RoboTask Lite is a free  tool similar to Automation Workshop above but doers not have email. It also looks like an older interface and has a “Dial Up” connection. It has quite a few tools but the Lite (free) version is definitely inferior to Automation Workshop . I investigated it and had a wee test on my tablet but its not for me.

Video demo of it below, but of the full “Trial” version that does have email.

Firefox logins and seeing passwords

A distraction along the way. On my search for automation I came across this article How to Enable Auto Login To Multiple Websites On Firefox which uses a Firefox Selenium plugin. A well written article with diagrams. I followed them to test and it was great.

On running the code I’d saved a 2nd time I noted it had one of my sites at the top of the page, It was easy to change the name of the site and test another site with the same code, it worked wonderfully. It was fast too. The interface on the download of the plugin was different to what was in the article but all worked fine. In the test it did open another instance of Firefox rather than creating a new tab in the existing active programme.

You can do a few different files of actions on different web pages , then combine them all together to run one after the other. You need the selenium programme running to activate the tasks as it does not compile to an executable (that I’ve seen so far).

The first article had a link to How to Check the Password Beneath Asterisks in Firefox and Chrome and I tested it, and it works so well. I must admit, I have a few websites I go to infrequently and cannot recollect what my password was for that site. So a good to know tip.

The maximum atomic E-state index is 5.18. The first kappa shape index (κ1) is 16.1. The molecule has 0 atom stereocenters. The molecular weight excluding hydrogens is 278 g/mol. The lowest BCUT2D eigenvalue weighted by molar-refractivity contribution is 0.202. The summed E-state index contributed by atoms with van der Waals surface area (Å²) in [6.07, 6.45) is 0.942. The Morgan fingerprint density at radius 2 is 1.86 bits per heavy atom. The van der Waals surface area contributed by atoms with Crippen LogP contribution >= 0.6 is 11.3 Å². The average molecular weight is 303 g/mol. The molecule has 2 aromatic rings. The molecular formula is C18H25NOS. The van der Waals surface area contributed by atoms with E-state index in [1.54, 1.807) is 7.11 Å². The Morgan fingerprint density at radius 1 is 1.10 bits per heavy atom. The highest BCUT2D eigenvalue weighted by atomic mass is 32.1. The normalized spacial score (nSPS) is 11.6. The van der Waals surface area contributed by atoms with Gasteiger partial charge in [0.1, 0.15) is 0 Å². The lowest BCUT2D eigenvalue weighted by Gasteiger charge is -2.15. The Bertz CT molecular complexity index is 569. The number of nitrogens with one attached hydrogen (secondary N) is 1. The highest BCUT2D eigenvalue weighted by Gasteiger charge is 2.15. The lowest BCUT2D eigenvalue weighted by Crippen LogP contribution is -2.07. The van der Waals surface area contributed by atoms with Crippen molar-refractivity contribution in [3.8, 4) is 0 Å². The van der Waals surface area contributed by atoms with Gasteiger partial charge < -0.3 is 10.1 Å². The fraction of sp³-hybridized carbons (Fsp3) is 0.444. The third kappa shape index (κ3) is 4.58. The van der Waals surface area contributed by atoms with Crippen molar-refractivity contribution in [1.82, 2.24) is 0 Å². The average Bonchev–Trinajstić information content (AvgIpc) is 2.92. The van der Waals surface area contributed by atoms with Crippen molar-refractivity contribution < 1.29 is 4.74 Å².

I’ve just looked up on the SeleniumHQ homepage and it seems to be an interesting tool, I’ll have to investigate further, possibly the Selenium WebDriver, possibly the Python version. Another time, but this may be another tool for automation, especially browser automation.

2 other Firefox plugins I’m now using

Page Memo by Wildsky.  This is a great PostIt note on web pages, acts as a reminder you need to do something or just a reference to something on the page.

You’ll see that ITEM 6 on the pop out- the last entry is Show All Notes. This is a table with URL  & Note. You can export this file and import it on another computer so that you can have the same notes on other PC’s.

I’ve only just installed it but I like it as the notes are specific to a web page. Unlike 5 Notes addin (see image 2 below left panel) which I find really good as a checklist and also a handy place to paste something quickly (without opening another app and moving out of the browser).

I’ve gone back to oogle Keep Notes but only really use it on my Mobile, I’ll have to use it more now I know it pops up in the sidebar.

Tabliss by tabliss.io, A beautiful New Tab page with many customisable backgrounds and widgets that does not require any permissions.

This is a bit of frippery but I like it. It is pleasing to look at and conveys a bit of information in a new tab. I like the “Quote of the day”.

PowerShell- First attempt at using-  Logging into Browser

I was initially very excited about coming to terms with PowerShell but the first exercise I want to do, which is login to my blog website with Firefox, seems to be hard to do. I’ve been browsing on the interwongle for a couple of hours and they all show PoweShell with internet explorer and the same code comes up again and again. Fine, but I’m using Firefox.

I’ve found code to open a Firefox browser in PowerShell, but can’t find the steps for logging in. This is not rocket science but it seems the code for doing it is not that obvious.

I’ve found an article that does it in a pretty crude way here. I a using it to try and log into my WordPress site.

& “${env:ProgramFiles(x86)}\Mozilla Firefox\firefox.exe” “WORDPRESS WEBSITE YOU WANT TO LOG INTO “
Start-Sleep -Seconds 8
Write-Verbose -Message “page opened.”

$wshell = New-Object -ComObject wscript.shell;